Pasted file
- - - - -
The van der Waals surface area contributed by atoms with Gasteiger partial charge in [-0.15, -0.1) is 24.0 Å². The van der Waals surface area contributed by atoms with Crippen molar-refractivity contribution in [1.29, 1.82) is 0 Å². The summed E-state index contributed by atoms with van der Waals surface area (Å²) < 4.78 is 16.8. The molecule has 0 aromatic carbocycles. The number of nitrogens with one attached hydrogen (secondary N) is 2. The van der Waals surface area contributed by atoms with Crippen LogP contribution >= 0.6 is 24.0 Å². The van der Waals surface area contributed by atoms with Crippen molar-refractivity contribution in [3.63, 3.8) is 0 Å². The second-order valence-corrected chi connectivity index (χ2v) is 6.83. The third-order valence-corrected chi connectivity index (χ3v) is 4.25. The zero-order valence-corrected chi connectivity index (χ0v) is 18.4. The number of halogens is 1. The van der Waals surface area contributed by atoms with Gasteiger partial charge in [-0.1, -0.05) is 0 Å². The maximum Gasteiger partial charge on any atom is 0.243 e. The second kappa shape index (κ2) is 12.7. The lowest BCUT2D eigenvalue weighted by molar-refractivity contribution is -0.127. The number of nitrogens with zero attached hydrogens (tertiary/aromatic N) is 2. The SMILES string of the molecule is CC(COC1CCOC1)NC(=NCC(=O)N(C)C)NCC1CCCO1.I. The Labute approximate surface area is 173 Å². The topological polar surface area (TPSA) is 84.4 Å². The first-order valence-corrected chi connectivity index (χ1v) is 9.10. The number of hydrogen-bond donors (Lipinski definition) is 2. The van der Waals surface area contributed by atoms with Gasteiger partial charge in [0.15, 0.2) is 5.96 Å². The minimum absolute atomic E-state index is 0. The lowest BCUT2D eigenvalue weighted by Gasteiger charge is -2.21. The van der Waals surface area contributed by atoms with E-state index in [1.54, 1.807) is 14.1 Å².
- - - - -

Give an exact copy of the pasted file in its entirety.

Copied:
The van der Waals surface area contributed by atoms with Gasteiger partial charge in [-0.15, -0.1) is 24.0 Å². The van der Waals surface area contributed by atoms with Crippen molar-refractivity contribution in [1.29, 1.82) is 0 Å². The summed E-state index contributed by atoms with van der Waals surface area (Å²) < 4.78 is 16.8. The molecule has 0 aromatic carbocycles. The number of nitrogens with one attached hydrogen (secondary N) is 2. The van der Waals surface area contributed by atoms with Crippen LogP contribution >= 0.6 is 24.0 Å². The van der Waals surface area contributed by atoms with Crippen molar-refractivity contribution in [3.63, 3.8) is 0 Å². The second-order valence-corrected chi connectivity index (χ2v) is 6.83. The third-order valence-corrected chi connectivity index (χ3v) is 4.25. The zero-order valence-corrected chi connectivity index (χ0v) is 18.4. The number of halogens is 1. The van der Waals surface area contributed by atoms with Gasteiger partial charge in [-0.1, -0.05) is 0 Å². The maximum Gasteiger partial charge on any atom is 0.243 e. The second kappa shape index (κ2) is 12.7. The lowest BCUT2D eigenvalue weighted by molar-refractivity contribution is -0.127. The number of nitrogens with zero attached hydrogens (tertiary/aromatic N) is 2. The SMILES string of the molecule is CC(COC1CCOC1)NC(=NCC(=O)N(C)C)NCC1CCCO1.I. The Labute approximate surface area is 173 Å². The topological polar surface area (TPSA) is 84.4 Å². The first-order valence-corrected chi connectivity index (χ1v) is 9.10. The number of hydrogen-bond donors (Lipinski definition) is 2. The van der Waals surface area contributed by atoms with Gasteiger partial charge in [0.15, 0.2) is 5.96 Å². The minimum absolute atomic E-state index is 0. The lowest BCUT2D eigenvalue weighted by Gasteiger charge is -2.21. The van der Waals surface area contributed by atoms with E-state index in [1.54, 1.807) is 14.1 Å².